These past few weeks, I've been doing my best to be deliberate with my actions, be mindful of moment, and to practice patience. Why? Not sure. Just feels right.
I've started a gratitude journal, as suggested by Kristin Armstrong on our AMR podcast, and that's going fairly well: I hit it 4-5 times a week in the early a.m. with 4-5 reasons I'm grateful in each sitting. (Although Kristin does 10 reasons daily, I deliberately picked a small journal, and told myself filling one page is enough.)
On spring break, I read and surfed twice (loved it!) and played endless games of Phase 10 in Mexico, where it's easy to do all those things when I was surrounded by 12 entertaining family members; when I deliberately left my laptop at home (traveling without it is so light and easy!) and kept my phone in the off position; when the hardest choice of the day was fresh mango or fresh orange juice for breakfast.
I've given meditation a try (again). I'll sit still and quiet for two days in a row, take a week off, then pick it up again. I think, over the course of the 8 or so times I've sat still for 13 minutes (the length of my Sharon Salzberg guided meditation), I've probably been able to stay focused for maybe five whole breaths. It's really hard, but as my pal Sharon says, the moment you realize you've lost your concentration is the moment you can be better and practice bringing focus back. I've had truckloads of getting-better moments.
I've been especially patient with my plantar-plate-sprained foot, which is a 3 these days on a scale of 1 (la de da!) and 10 (ambulance, stat!). It isn't healed, but I'm not sure it'll ever been fully healed. I'm a 42-year-old mother runner who has been logging miles for over two decades, and as much as I vehemently defend the running-doesn't-hurt-your-body stance, I also know that stance is predicated on a body that is structurally sound for running. (Truly, running does not give you bad knees unless you're genetically prediposed to bad knees.) On a great day, my body is about 80% built for running; these days, it feels closer to 65%.
I started with running and walking on the AMR 5K No Limits plan, and over the course of six weeks, I've morphed to mostly running. For six weeks, no run went longer than 35 minutes. Until Saturday, when I decided I was ready to hit my favorite Bible Park loop, which I love because I get to run over pedestrian bridges six times, which is my nerdy running nirvana. The loop is a little over 4 miles, and I ran on Saturday for 44 minutes.
My foot didn't hurt any more than usual, which is to say that it's needle-like for about five minutes when I start, and flares up a few times randomly during the run. The hurt doesn't feel like it's causing more damage; it more like that low-grade whine of kids when they're sooooo booored, mooooom: Ignore it, and it'll eventually move on.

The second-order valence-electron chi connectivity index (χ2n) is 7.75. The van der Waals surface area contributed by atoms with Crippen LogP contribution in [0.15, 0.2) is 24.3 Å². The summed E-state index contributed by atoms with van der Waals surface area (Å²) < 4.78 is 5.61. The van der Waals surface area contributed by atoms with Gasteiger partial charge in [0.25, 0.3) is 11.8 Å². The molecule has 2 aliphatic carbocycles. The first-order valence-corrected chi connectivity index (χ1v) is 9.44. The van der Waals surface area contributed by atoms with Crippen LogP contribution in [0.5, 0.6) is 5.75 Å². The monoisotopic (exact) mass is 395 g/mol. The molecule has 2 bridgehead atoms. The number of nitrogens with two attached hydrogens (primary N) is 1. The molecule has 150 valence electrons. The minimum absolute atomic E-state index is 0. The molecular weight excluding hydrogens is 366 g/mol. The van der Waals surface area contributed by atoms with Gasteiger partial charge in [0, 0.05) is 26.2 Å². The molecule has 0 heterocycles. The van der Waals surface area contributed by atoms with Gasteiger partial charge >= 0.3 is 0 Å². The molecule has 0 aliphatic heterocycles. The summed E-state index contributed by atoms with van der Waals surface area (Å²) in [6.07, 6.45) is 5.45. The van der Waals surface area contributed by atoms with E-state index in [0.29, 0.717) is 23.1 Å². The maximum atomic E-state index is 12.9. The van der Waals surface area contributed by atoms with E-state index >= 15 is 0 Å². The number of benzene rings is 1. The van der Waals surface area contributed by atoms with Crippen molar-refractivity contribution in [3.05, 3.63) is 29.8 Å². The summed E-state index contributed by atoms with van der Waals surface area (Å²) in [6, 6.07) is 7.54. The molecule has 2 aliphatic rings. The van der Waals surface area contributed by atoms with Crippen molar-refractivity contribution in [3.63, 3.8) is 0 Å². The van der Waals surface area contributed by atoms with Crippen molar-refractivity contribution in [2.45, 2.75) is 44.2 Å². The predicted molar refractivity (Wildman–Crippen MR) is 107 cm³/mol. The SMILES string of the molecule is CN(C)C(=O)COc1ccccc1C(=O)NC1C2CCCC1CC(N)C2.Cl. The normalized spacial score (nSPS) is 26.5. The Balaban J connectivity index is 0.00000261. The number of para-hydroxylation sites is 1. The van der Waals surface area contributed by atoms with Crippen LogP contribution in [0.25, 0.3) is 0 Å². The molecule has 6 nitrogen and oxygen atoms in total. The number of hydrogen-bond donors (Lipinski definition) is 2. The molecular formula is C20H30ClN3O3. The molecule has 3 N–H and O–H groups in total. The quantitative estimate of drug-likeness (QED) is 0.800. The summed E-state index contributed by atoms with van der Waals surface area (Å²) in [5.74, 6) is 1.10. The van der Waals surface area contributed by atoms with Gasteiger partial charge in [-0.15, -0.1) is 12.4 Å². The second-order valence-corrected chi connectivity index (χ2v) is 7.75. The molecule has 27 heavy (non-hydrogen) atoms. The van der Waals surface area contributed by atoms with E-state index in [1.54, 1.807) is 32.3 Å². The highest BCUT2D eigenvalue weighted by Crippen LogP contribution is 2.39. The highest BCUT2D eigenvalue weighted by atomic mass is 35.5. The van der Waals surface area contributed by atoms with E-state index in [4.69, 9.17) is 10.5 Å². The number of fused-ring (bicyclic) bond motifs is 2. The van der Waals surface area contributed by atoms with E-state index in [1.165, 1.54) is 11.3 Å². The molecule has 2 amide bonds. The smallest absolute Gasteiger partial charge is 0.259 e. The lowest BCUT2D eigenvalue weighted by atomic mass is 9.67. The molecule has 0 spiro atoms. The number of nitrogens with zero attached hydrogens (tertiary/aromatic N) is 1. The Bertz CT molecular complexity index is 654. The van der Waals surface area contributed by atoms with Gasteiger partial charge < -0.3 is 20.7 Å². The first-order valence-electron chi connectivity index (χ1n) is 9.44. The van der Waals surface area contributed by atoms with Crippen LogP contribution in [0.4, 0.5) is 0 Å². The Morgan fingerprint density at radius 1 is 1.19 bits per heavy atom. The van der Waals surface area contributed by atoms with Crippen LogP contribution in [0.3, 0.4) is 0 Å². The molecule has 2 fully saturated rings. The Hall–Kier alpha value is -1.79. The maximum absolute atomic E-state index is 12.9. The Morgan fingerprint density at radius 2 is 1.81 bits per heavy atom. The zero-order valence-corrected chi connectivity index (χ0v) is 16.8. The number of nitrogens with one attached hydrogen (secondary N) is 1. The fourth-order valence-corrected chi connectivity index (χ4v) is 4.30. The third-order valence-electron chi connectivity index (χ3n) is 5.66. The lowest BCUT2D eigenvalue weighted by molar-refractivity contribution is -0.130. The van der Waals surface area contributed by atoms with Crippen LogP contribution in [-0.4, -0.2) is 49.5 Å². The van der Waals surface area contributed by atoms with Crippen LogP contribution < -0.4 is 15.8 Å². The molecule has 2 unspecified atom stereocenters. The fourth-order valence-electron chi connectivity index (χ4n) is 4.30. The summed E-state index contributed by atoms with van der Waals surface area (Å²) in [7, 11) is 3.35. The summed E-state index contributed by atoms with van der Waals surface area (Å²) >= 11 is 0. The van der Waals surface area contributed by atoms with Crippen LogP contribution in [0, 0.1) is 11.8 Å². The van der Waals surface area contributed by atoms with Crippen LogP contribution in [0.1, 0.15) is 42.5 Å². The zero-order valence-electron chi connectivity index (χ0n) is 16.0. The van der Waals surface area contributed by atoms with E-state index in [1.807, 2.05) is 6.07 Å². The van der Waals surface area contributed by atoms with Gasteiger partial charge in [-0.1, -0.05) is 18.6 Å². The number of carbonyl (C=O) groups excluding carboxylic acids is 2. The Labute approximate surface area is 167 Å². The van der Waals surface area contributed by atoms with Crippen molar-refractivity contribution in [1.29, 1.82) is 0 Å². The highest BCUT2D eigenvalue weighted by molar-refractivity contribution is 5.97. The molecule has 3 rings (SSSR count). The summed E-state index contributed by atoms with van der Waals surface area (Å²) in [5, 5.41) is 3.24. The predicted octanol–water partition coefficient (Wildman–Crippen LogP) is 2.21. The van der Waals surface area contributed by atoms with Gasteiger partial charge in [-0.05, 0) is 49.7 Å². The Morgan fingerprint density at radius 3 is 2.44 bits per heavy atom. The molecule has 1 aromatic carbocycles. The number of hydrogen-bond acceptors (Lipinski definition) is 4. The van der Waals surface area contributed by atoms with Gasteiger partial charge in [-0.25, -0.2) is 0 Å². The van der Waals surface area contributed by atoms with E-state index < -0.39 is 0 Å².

Saturday was bliss, but that doesn't mean I get to repeat the Bible Bridge loop this week, despite how many times the thought breezes through my mind during my "meditation" practice. It means that I get to practice more patience.
A lot of being deliberate and patient is just being older. I know this because I know if I tried to tell my kids this, they'd just roll their eyes at me, much like I would've done so at my mother for, oh, about the last 39 or so years.
The problem with being patient and/or deliberate is that you can't just leap when the impetus strikes. Yes, immediate gratification is so delicious, but I've (finally?) realized the stinky ramifications of that gratification usually ripple through my life for much longer than the high.
Cases in point:
1. Eating an M'n'M blizzard: so yum, then so yuck for hours afterwards.
2. Yelling at my kids: gets them to back down and/or leave me alone, but feels so crappy when the situation has defused.
3. Sleeping in for more than two days in a row (when I'm not sick): yes, the extra drool time is nice, but when I'm lethargic and sad by 10 a.m., I so regret my choice.
I had to take my orthotics—long blue waterskis that have these bumps, roughly the size of half of a golf ball, in the middle of them—in for a tune-up on Monday. (I know: you're bummed I don't have a picture of them.) Which means I don't get to run at all until they're inserted back into my Saucony Triumph ISOs. "We're really busy," the receptionist told me, "They may not be ready until Friday." I started to ask if maybe she could see if they could rush the refinishing job, but then I thought, "Patience, Dimity, patience." So instead, I said thanks and left the office.
My plan—because even when I'm mindful and patient and deliberate I always have to have a plan—was that I'd run 5 this weekend, and then I'd be ready for six miles at the AMR Retreat on April 18th. We'll have routes that offer 3, 6 and 9 miles, and I really wanted to be in that mid-range group. Why? For personal progress reasons, but mostly for ego reasons: I'm co-leading the whole Retreat and I can't even run 6 miles? Hello, feeling like a Poser. (As long as I'm being honest, I really want to be in the 9-mile group, but that isn't happening, so I'll just blow that candle out right now.)
So I ran four miles on Saturday, won't be able to run all week, and then I'll go five this Saturday? Huh. If I were 28, I'd do it. If I had a race in my sight, I'd do it. If I gave in to the immediate gratification of running—the head clearing, the sweat streaming, the rock starring it gives me—I'd do it. If I weren't in the patient, deliberate place I'm really do my very, very best to inhabit, I'd do it.
But I'm not going to do it. I'm putting that fact out here, so that when Saturday in Little Rock comes, I will run 3. Or maybe 4. Ok, 4.5, max. And then, the next morning, I will take out my tiny gratitude journal, and write how grateful I am that I got to run those miles at all.